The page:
“Take Da Chargesamples Roberta Flack and Donny Hathaway’s “The Closer I Get To You,”flipping it the slow and deep Houston hip-hop sound.

“Still Tippin” — Mike Jones, Paul Wall, and Slim Thug

On Still Tippin,” three H-Town heavyweights bust out bars over a slick beat, carrying the vibe from “Take Da Charge.”

“Babylon” — Outkast

Babylon is a more testimonial track and it showcases a side of the diverse Atlanta hip-hop sound. Big Boi and Andre 3000’s verses reveal their own personal struggles over a mellow backing instrumental.

“Int’l Players Anthem” — UGK, Outkast

A quintessential pimp track, “International Players Anthem” unites Houston and Atlanta under the banner of two of their greatest groups: UGK and Outkast. Flipping the Willie Hutch song “I Choose You,” this song operates on a legendary level of storytelling that is showcased in the iconic music video.

“Sittin Sideways” — Paul Wall, Big Pokey

Sittin Sideways is one of my absolute favorite songs. Paul Wall quite literally rides the beat and makes you feel as if you’re leaning out of the old-school Impala that he raps about in the song.

“Poppin My Collar” — Three 6 Mafia, Project Pat

Poppin My Collar” is a collab between Memphis group Three 6 Mafia and Project Pat. This upbeat song just forces you into a feeling of cockiness and is a match made in Dirty South Heaven.

“Space Age Pimpin” — 8Ball & MJG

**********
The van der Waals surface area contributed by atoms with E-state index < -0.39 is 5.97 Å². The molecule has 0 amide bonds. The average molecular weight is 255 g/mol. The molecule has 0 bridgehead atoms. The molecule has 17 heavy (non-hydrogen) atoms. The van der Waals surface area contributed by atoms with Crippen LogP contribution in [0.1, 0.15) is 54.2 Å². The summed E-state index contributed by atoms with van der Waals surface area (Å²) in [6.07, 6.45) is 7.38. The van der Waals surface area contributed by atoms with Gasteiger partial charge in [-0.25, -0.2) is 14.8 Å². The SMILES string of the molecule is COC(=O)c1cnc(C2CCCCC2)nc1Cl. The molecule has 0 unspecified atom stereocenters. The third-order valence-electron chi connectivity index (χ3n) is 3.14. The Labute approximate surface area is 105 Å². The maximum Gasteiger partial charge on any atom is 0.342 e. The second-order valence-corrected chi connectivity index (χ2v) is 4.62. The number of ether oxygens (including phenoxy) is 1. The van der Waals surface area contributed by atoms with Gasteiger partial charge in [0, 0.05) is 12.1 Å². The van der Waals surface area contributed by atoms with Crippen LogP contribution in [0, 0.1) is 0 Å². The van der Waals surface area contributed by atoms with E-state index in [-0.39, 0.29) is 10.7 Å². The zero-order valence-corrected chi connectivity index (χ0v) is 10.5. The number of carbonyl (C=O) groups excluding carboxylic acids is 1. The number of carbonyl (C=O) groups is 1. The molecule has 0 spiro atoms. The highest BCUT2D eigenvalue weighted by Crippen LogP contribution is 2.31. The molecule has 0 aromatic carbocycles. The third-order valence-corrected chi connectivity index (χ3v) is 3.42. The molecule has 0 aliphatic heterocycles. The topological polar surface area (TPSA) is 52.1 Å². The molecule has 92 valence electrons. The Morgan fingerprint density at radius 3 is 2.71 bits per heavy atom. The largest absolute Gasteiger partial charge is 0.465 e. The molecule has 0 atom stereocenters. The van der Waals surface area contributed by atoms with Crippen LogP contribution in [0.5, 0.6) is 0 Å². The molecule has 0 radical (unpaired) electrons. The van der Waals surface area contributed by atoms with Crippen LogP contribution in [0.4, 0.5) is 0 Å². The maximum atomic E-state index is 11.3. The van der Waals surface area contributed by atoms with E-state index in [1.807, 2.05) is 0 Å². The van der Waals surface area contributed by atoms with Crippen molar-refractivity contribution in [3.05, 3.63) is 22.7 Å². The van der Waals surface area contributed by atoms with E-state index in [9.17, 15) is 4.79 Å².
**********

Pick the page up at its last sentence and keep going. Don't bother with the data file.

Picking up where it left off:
Space Age Pimpin is reminiscent of 1970s funk, transcending generations to carry a seductive vibe throughout the song.

Down For My N*****s — C-Murder, Magic, Snoop Dogg

Down For My N*****s” is an interesting intersection of West Coast and Southern hip-hop. Snoop Dogg acrimoniously split from Death Row Records and signed with New Orleans label No Limit, uniting with C-Murder and gifting us with this hard-hitting track about camaraderie.

“Knuck If You Buck” — Crime Mob, Lil Scrappy

No matter where I’m at, if Knuck If You Buckcomes on, my first thought is “CLEAR THE FLOOR!” because people are about to start throwing ‘bows and going crazy. You wanna see a fight at a function? Turn on Knuck If You Buckand watch fireworks happen.

“What’s Your Fantasy” — Ludacris, Shawnna

Shawnna’s presence on the chorus of this raunchy Luda track gives this song an extra oomph, working to boost the bold lyrics that Ludacris employs on What’s Your Fantasy.”

“A Milli” — Lil Wayne

A Milli is the perfect song to end this playlist on. Lil Wayne delivers an unrelenting verbal assault. Twisting through metaphors and pop culture shout outs, Weezy delivers one of the most impressive twenty-first century rap performances, period.


As you enjoy this week’s mix, please do not ignore the violence occurring in Palestine at the hands of the Israeli government. Within the global struggle for freedom of colonized people, please be sure to educate yourself on the history of the oppression of Palestinians and donate to the Islamic Relief Palestinian Fund, as well as sharing the journalistic works of those on the ground reporting in Palestine, accessible through Twitter.



Header image by Jake Runnion